Mitt Romney even managed to weave in an affirmation of his former rival, my friend and preferred candidate, former Senator Rick Santorum. In his emphasis on the importance of the culture, he told the graduates, "You enter a world with civilizations and economies that are far from equal. Harvard historian David Landes devoted his lifelong study to understanding why some civilizations rise, and why others falter. His conclusion: Culture makes all the difference. Not natural resources, not geography, but what people believe and value. Central to America's rise to global leadership is our Judeo-Christian tradition, with its vision of the goodness and possibilities of every life."
Then, in the line quoted most from the speech by the media, Romney stood firmly and squarely for marriage and the family and free society founded upon it noting, "As fundamental as these principles are, they may become topics of democratic debate. So it is today with the enduring institution of marriage. Marriage is a relationship between one man and one woman."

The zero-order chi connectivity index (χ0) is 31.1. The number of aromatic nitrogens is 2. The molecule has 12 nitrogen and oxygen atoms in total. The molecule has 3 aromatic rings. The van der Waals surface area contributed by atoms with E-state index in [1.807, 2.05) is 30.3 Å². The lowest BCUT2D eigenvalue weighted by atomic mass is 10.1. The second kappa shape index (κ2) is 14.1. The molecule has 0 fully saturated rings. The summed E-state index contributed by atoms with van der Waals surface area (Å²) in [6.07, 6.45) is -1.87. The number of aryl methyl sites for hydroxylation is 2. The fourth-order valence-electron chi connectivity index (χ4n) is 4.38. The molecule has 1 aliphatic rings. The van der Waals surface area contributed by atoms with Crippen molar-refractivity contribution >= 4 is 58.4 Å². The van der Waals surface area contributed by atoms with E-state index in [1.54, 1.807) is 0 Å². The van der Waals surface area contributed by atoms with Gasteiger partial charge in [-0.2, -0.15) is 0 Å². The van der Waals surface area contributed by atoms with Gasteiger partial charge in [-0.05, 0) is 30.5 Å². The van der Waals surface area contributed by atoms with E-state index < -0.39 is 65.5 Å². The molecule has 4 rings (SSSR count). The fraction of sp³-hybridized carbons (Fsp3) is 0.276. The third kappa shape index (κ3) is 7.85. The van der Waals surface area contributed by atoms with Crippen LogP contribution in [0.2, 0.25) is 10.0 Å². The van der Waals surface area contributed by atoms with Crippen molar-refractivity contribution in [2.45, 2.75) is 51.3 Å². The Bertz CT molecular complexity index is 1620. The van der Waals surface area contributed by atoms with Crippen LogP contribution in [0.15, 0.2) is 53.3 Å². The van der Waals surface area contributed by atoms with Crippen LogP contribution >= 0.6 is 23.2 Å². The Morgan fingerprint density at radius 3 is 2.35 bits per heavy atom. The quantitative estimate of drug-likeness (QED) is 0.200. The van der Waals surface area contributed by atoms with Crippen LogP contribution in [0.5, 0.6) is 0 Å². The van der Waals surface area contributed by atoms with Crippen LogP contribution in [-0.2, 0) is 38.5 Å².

This was a well delivered speech filled with excellent content which the Romney campaign should use more frequently in the campaign ahead. The signal was sent to many who, like me, who are deeply concerned that the moral issues not be separated from the economic issues. It appears that the presumptive Republican candidate has listened.
Governor Romney did not attempt to argue the compatibility of his own religious faith and that of most of the graduates. I was relieved. He told the graduates and their guests, "People of different faiths, like yours and mine, sometimes wonder where we can meet in common purpose, when there are so many differences in creed and theology. Surely the answer is that we can meet in service, in shared moral convictions about our nation stemming from a common worldview. The best case for this is always the example of Christian men and women working and witnessing to carry God's love into every life - people like the late Chuck Colson."